In the first place, the mere act of putting the seed into the ground is a lesson from Almighty God, to put us in mind of the fall of our first parents, and our sad condition in consequence of it. Before Adam fell, as you know, the Lord God Himself planted the trees upon the fruit whereof Adam was to live; no need for Adam to sow or set them in the ground, God caused them to grow there (as men speak) of their own accord: “every tree that was pleasant to the sight and good for food.” Adam had indeed to dress and keep the garden, but it was not in the way of toil or hard work : it was rather, as we may believe, in the way of service done to Almighty God the Owner of the garden; it was pleasurable exercise, not wearisome trouble: and having so done, he had but to put forth his hand, and take of all trees but one, and freely eat. But when they had unhappily listened to the enemy—when lust had brought sin, and sin death—all this as you know was changed; the sentence went out immediately, “Cursed is the ground:” and ever since the rule of this world has been, “In the sweat of thy face shalt thou eat bread.” (Genesis iii. 19.) The ground, left to itself, as we all know, brings forth only thorns and thistles, nettles and all manner of weeds and rubbish: if you want good food out of it, “Wine that maketh glad the heart of man, and oil to make his face to shine, and bread which strengtheneth man’s heart,” (Psalm civ. 15.) there must be ploughing, raking and harrowing, planting and sowing, fencing and weeding, and all the hard and anxious work of the farm and garden. And why should it be so? What reason is there in the nature of things, why a piece of ground left to itself should not bear wheat and barley, vines or good fruits, as well as nettles and brambles and all manner of weeds? You never can find any reason, but this one, that it so pleased God. It pleased God that the ground so left to itself without any sort of cultivation, should not ordinarily bring forth the food that is needed for man’s life. And why? For a token to us all how displeasing sin is to God: for a remembrance of His curse laid upon the earth for the first sinner’s sake. That curse is not worn out: this world indeed appears to grow on the whole, outwardly and bodily, more and more comfortable to live in, as fresh contrivances are found out, and civilization, as it is called, goes on: but still each new generation finds, as the former generation had done, that the old sentence remains, man’s life must be labour and sorrow. Earth, left to itself, will not feed him.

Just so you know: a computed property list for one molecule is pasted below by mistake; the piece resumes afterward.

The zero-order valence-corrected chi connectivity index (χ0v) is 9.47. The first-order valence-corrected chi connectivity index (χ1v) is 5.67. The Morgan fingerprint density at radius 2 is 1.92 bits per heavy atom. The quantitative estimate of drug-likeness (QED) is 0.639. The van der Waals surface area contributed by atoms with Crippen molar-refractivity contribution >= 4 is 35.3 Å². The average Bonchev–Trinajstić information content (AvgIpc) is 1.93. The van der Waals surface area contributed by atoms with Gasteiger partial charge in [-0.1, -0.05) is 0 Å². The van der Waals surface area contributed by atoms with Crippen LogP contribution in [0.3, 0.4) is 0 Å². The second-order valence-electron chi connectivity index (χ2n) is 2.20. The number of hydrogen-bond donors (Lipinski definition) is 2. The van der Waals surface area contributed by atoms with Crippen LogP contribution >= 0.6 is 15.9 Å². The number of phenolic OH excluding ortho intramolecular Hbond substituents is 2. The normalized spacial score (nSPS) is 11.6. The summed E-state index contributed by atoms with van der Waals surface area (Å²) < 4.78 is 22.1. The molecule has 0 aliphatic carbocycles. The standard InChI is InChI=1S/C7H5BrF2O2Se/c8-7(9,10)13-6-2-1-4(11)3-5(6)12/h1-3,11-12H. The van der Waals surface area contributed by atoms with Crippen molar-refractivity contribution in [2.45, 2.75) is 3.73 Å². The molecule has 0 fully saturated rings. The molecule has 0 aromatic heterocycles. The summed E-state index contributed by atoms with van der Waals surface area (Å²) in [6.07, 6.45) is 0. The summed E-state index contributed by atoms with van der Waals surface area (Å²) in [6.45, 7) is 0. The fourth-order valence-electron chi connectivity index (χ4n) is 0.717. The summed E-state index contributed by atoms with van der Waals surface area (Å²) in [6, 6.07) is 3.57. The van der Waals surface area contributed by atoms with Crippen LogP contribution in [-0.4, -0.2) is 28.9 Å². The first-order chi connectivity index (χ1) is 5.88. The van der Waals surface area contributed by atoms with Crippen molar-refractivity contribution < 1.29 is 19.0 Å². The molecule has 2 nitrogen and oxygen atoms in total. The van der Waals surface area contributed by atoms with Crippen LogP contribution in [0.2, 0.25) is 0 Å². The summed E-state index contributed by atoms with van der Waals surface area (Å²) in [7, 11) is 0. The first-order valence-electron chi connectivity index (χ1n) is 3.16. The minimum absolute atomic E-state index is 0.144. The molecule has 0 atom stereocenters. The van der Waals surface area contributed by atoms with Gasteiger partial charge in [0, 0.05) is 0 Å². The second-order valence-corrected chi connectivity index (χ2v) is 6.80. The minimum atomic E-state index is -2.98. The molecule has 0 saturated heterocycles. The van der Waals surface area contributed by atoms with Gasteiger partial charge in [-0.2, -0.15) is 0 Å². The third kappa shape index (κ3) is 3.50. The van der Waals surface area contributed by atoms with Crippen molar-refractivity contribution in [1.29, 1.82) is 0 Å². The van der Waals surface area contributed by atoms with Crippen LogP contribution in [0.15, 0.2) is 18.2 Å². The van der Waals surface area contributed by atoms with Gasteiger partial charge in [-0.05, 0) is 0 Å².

I hope that you see what Fr. Keble has done here with one phrase from Jesus’ parable. He has incorporated the two great themes Holy Scripture in one phrase. By saying that a Man goes out to scatter seed he incorporates for us the death/resurrection paradigm that is in fact the fundamental tenet of our faith. We who were dead and constantly die to sin are being raised to newness of life through the life of the one who scatters the seed. We who say our daily prayers, who come to this Holy Altar to receive again the life-giving Body and Blood of our Lord, who give for the work and ministry of the church, who share this gift with others are that good seed which has in fact fallen on good soil and begun to take root. In continuing to do those very same things we are being watered, nurtured, and nourished so that we might bring forth good fruit which is what we are called upon to bear.
Without the scattering of new seed, we are left to make it on our own, and this leads to one place only, death and destruction. Rather than being forced to confront a hopeless situation, we are given the lifeline that we desperately need, and the source of strength for us to be able to allow God to plough, rake, harrow, weed, and till within our own lives so that we can begin to follow in our Lord’s footsteps and start to sow those same seeds as his fellow sowers of the Word and stewards in his harvest.
Fr. Keble closes his sermon with a series of questions for his congregation then and are appropriate for us to hear this morning. He says
God’s tender love and favour [is] toward those who take an interest in [His crop]….Even the least little prayer and endeavour to promote the working of God’s word on your own and other men’s hearts, our dear Lord will take kindly; He will not forget it: in its way it will bring you a blessing. It is said to such, Ye “are labourers together with God.” (1 Cor. iii. 9.) What an honour is that, my brethren, and at the same time what a great thing to answer for! Think of it in this way! Most of you are labouring men : you work for this master and that: but remember that after all there are but two masters. Under which are you now working? Whose wages are you now earning?
He closes with those two daunting questions. They are daunting questions because the answer has eternal consequences. As we heard in the parable there were four types of soils, and only one of the four brought forth increase. 75% of the seed scattered fell on ground that was incapable of growth and fruit. Today, as we leave this altar, as we leave this service, as we prepare to embark upon the challenges which will confront us this week, may our prayer be one which seeks God’s grace to continue to prepare the good soil of our hearts to receive more and more of the seed that will produce the true vine which is Jesus Christ our Lord; that we might be grafted to that never failing source of life and nourishment; that we might accept with humility and joy the great benefit that is ours to be fellow labourers with God in this business of saying to the world, “Hearken: Behold a sower went forth to sow his seed.”
In the Name of the Father, and the Son, and the Holy Ghost. +
******Sermon text from The Rev. John Keble can be found at www.lectionarycentral.com under the Sexagesima link**********